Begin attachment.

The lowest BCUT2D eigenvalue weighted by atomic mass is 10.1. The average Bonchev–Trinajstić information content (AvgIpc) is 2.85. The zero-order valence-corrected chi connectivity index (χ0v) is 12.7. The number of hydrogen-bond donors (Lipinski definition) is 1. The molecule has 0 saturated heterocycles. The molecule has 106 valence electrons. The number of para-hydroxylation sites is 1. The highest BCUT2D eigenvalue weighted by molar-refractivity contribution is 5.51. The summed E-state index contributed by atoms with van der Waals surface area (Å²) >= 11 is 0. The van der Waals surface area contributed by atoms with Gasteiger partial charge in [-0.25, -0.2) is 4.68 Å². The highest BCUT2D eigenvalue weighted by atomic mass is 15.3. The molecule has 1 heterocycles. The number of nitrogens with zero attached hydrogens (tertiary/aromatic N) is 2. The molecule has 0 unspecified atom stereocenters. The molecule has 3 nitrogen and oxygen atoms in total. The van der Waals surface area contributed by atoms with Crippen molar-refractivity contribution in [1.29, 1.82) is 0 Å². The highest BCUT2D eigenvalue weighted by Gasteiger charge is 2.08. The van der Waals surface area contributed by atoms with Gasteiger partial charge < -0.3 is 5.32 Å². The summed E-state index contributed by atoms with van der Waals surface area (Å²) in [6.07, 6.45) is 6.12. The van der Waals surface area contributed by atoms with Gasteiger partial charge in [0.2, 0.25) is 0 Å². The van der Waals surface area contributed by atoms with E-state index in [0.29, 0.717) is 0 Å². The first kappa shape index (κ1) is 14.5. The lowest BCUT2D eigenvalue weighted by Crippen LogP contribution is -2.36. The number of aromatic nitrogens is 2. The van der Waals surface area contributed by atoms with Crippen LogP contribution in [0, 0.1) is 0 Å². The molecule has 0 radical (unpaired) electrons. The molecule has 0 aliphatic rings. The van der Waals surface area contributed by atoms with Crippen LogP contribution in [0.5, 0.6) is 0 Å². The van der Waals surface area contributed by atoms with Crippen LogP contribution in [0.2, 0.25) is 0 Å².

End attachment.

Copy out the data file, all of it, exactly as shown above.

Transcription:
The lowest BCUT2D eigenvalue weighted by atomic mass is 10.1. The average Bonchev–Trinajstić information content (AvgIpc) is 2.85. The zero-order valence-corrected chi connectivity index (χ0v) is 12.7. The number of hydrogen-bond donors (Lipinski definition) is 1. The molecule has 0 saturated heterocycles. The molecule has 106 valence electrons. The number of para-hydroxylation sites is 1. The highest BCUT2D eigenvalue weighted by molar-refractivity contribution is 5.51. The summed E-state index contributed by atoms with van der Waals surface area (Å²) >= 11 is 0. The van der Waals surface area contributed by atoms with Gasteiger partial charge in [-0.25, -0.2) is 4.68 Å². The highest BCUT2D eigenvalue weighted by atomic mass is 15.3. The molecule has 1 heterocycles. The number of nitrogens with zero attached hydrogens (tertiary/aromatic N) is 2. The molecule has 0 unspecified atom stereocenters. The molecule has 3 nitrogen and oxygen atoms in total. The van der Waals surface area contributed by atoms with Crippen molar-refractivity contribution in [1.29, 1.82) is 0 Å². The highest BCUT2D eigenvalue weighted by Gasteiger charge is 2.08. The van der Waals surface area contributed by atoms with Gasteiger partial charge < -0.3 is 5.32 Å². The summed E-state index contributed by atoms with van der Waals surface area (Å²) in [6.07, 6.45) is 6.12. The van der Waals surface area contributed by atoms with Gasteiger partial charge in [0.2, 0.25) is 0 Å². The van der Waals surface area contributed by atoms with E-state index in [0.29, 0.717) is 0 Å². The first kappa shape index (κ1) is 14.5. The lowest BCUT2D eigenvalue weighted by Crippen LogP contribution is -2.36. The number of aromatic nitrogens is 2. The van der Waals surface area contributed by atoms with Crippen LogP contribution in [0, 0.1) is 0 Å². The molecule has 0 radical (unpaired) electrons. The molecule has 0 aliphatic rings. The van der Waals surface area contributed by atoms with Crippen LogP contribution in [0.5, 0.6) is 0 Å². The van der Waals surface area contributed by atoms with Crippen LogP contribution in [0.2, 0.25) is 0 Å².